2. Reggie says:

    I’ve been accused (especially by my wife) of somewhat being the opposite; I tend to focus on one thing to the detriment of peripheral tasks (she thinks I deliberately do this when those tasks pertain to her).
    I look at Twitter/Reader and the rest as giving me access to contradictory ideas themselves. Prior to jumping on Twitter, I had a narrower focus on educational technology. Twitter has allowed me to connect to ideas and resources that I’d never found.
    Also, I choose to use these tools to bring in information that hopefully broadens my interests and knowledge. While I’m an educational technologist, I also use tools to connect to interest outside of that area.
    I do feel though that the ability to constantly immerse one’s self in Twitter/Reader continually at all hours of the day can be negative. When writing, reading or socializing, often I just turn it all off. Twittering when one’s wife is talking to you is bad for your health in so many ways.

  3. Gardner says:

    A wonderful post.
    Your ideas of weak ties, juxtaposition, and honour are very insightful.
    I have some thoughts in response, having to do with some or all of the following (I’ll get ‘em down real quick before the moment passes):
    1. Attention is honour. I think the word is right on. What are we choosing to honour with our attention? What is more vital in our lives than human attention?
    2. I think we need all sorts of attention. Continuous partial attention, rapid horizon-scanning attention, deeply focused attention. We need attention calisthenics that strengthen us in all kinds of attention. Our eyeballs have lenses and irises to let us see clearly in varying conditions. We need good lenses and irises (or pupils–I forget which is the agent of dilation/contraction) for our attention as well.
    3. When we pay attention, we let a thing happen to us, and cooperate with its action upon us. That’s why careful listening is never passive. It’s very hard for my students to pay close attention in thi sense, opening and stilling and focusing themselves to receive and consider. This is why “interactivity” can ring so hollow in my own ears as a panacea for pedagogical improvement. Some “interactivity” merely reinforces the casual chatter that can shut out a world rather than let it in.
    Those are a few thoughts. Nothing definitive there, but at least a start in thinking through the questions you’ve raised and the ideas you’ve articulated. Thanks for the inspiration. There’s something deeply felt in your post here that gets me mulling hard.

  4. Garry McNeilly says:

    YES! We should have Attention 101 at every high school on the planet. For many years now I have been advocating this as adolescent students in general gradually lose the ability to really listen and engage in communicative dialog. It’s as if they have a predisposed notion of not understanding and are numb to any attempts by others to effectively communicate. When I say communicate I mean the student hears and understands. The ability to engage in attentive dialog is definitely a skill and an important one that should be part of the curriculum.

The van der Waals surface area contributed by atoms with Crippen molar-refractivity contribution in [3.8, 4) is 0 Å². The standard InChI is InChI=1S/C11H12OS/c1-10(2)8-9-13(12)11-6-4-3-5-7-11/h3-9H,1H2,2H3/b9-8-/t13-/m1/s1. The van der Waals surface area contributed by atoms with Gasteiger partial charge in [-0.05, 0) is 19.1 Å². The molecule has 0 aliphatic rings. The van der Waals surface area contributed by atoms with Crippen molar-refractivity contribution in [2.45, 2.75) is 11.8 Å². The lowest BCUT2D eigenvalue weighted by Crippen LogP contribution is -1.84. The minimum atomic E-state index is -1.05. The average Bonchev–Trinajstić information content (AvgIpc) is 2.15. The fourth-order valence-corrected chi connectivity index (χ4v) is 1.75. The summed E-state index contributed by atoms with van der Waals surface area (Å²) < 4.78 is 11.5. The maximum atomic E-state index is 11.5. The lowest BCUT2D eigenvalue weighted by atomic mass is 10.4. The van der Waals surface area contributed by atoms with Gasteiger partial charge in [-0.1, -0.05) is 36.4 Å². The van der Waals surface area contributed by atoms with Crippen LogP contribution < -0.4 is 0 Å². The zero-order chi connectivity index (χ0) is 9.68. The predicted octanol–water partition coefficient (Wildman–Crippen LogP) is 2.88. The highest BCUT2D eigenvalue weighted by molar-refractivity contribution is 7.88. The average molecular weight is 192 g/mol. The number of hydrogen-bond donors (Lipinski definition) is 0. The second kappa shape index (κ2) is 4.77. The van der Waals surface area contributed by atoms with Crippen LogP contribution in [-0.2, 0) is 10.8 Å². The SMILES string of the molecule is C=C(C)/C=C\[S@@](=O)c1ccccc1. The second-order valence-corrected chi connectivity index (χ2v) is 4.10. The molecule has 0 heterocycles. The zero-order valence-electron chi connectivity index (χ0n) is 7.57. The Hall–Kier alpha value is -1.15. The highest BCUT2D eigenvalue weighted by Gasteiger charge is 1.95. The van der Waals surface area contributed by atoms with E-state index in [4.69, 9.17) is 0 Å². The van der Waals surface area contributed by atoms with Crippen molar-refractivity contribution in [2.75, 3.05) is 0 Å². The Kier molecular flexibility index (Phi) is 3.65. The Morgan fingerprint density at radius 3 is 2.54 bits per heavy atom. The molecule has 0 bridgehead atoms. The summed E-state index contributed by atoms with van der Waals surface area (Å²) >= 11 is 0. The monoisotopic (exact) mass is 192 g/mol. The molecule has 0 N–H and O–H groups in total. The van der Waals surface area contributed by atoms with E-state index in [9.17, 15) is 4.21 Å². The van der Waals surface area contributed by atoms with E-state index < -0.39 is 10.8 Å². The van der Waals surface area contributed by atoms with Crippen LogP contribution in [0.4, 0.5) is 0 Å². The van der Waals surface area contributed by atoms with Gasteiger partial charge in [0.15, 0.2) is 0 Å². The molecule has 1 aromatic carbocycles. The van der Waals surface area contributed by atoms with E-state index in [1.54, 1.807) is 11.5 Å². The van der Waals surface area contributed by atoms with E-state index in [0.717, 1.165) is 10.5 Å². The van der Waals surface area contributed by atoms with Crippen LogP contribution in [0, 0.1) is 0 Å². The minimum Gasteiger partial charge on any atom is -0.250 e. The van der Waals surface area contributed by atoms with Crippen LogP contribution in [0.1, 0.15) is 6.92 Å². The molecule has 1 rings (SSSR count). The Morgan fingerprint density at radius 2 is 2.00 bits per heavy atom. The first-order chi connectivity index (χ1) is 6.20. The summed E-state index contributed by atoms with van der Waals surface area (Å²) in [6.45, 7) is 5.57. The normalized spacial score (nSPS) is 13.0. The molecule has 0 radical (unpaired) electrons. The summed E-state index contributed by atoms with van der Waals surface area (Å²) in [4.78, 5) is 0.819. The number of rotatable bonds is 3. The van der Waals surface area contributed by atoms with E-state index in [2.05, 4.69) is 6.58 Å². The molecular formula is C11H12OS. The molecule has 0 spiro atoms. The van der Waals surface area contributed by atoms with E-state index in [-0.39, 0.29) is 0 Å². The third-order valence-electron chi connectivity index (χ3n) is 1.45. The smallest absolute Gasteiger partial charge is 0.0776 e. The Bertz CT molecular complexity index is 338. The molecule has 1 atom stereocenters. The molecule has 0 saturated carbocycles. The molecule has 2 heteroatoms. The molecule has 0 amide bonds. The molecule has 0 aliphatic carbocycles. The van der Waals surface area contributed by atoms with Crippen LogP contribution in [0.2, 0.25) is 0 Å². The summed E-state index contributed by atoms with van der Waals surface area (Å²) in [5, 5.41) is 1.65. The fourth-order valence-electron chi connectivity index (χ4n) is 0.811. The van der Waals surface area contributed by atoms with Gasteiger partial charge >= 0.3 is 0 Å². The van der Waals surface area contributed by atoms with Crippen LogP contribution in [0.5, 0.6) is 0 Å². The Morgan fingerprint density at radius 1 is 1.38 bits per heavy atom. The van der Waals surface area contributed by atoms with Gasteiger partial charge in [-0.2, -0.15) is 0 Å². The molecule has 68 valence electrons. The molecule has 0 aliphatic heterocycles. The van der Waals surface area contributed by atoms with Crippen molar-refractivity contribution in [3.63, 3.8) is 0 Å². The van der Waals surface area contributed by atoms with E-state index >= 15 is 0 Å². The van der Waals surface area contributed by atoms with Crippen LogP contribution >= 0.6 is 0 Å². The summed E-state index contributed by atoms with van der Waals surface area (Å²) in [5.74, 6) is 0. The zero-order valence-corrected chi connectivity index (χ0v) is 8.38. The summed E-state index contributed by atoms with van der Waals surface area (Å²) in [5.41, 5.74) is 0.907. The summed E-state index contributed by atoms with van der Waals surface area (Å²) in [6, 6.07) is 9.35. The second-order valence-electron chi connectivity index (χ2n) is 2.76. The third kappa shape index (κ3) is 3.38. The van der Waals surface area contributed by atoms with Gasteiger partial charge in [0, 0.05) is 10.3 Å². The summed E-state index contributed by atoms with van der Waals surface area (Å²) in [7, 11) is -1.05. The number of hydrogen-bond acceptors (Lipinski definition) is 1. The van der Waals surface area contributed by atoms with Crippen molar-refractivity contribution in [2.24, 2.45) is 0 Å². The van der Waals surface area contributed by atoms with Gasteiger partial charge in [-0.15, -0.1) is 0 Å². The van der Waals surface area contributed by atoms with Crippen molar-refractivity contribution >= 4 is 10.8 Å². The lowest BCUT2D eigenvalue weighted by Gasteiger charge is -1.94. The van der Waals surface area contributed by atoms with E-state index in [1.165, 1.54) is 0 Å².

Foe example, yesterday in a maths lesson I said to one of my 14 yr old students who had eyes wide open looking at me, “Your Gross income is $50000. What did I just say?” He said “I have $30000.” Half the class that were attentive laughed and the rest accepted what he said because they were not. I just banged my head on the whiteboard and started to cry.

  5. Chris L says:

    Something I remind myself of sometimes (and probably should more) is that almost all of the people in the world that I REALLY admire, who are doing the things I consider great– in work, in art, in living– don’t have a thing to do with social networks, educational technology, or even much technology at all outside of what might be needed to get a few tasks done here and there. And in the not-so-distance past, my heroes had no choice but to forego all of that.
    I suspect, at some times more than others and it’s particularly strong right now, that I’ve chosen this highly mediated, connected path in lieu of really reaching to do something significant. It doesn’t matter whether I *could* do something more or not, what matters is that the element of my choice might well be to settle into something that is a little more comfortable in the ways that can hurt the most.

  6. Lisa Neal says:

    It seems to be that flow should be part of a discussion about attention – where do you see it fitting in?

  7. Cindy Seibel says:

    I like the concepts you have presented. I’m working on a somewhat similar model – different in that it looks at the body of work through a technology planning filter and different in that its focus is K-12 learning. But similar in that it is situated in this period of significant (and messy) transition and attempts to bridge from current schooling models to a new world driven by the technological permeation of our lives.
    Working with children rather than adults does introduce some different factors, including addressing age appropriateness, embracing the basics of critical thinking and inquiry, and encouraging digital citizenship. Getting those latter concepts correct may help to answer your second issue – if learners enter post-secondary having already lived and coped in this new world, they will arrive much better prepared.
    If my brainstorming and other’s subsequent comments in the K-12 space aids your thinking as your’s has mine, I would welcome your comments on the evolving model.